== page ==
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"Although", "Though", "Even though" are ADVERBs/CONJUCTIONs.
At the beginning of a clause, "although", "even though", and "though" all mean "in spite of the fact that/despite the fact".
"although" â€“ "even though" â€“ These are used in the same way.
They essentially mean the same thing. However, "even though" is more emphatic.
As conjunctions, although and though are generally interchangeable:
Although (or though) she smiled, she was angry. Although is usually placed at the beginning of its clause (as in the preceding example), whereas though may occur elsewhere and is the more common term when used to link words or phrases, as in wiser though poorer.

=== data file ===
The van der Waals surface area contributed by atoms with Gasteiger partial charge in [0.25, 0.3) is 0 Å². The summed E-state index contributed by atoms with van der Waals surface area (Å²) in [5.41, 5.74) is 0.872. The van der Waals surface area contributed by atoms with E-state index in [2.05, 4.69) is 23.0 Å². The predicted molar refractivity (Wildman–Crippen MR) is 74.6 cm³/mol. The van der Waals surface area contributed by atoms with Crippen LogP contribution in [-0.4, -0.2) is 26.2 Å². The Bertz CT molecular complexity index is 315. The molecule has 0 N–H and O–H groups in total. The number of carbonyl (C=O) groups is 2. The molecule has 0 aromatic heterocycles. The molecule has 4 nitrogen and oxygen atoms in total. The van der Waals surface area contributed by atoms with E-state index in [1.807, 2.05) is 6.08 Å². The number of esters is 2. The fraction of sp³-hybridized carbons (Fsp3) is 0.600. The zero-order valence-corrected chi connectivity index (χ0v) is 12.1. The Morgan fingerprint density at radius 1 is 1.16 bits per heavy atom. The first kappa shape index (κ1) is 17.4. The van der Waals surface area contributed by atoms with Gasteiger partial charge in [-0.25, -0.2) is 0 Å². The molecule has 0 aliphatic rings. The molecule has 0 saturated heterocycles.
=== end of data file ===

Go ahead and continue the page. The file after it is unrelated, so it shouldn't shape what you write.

In certain constructions, only though is acceptable:
Fond though (not although) I am of sports, I'd rather not sit through another basketball game.
Despite, in spite of
Despite/in spite of have the same meaning, but despite is used without 'of'.
Despite/in spite of are followed by a noun, a pronoun or a verb ending in -ing.
http://blog.davidbbaker.com/wp-content/uploads/2015/11/12249800_10153820891439090_8007573611012789132_n.jpg When you think about an MBA program, usually the last thing you think of is professional collegiate sport. (Yes American’s I’m going...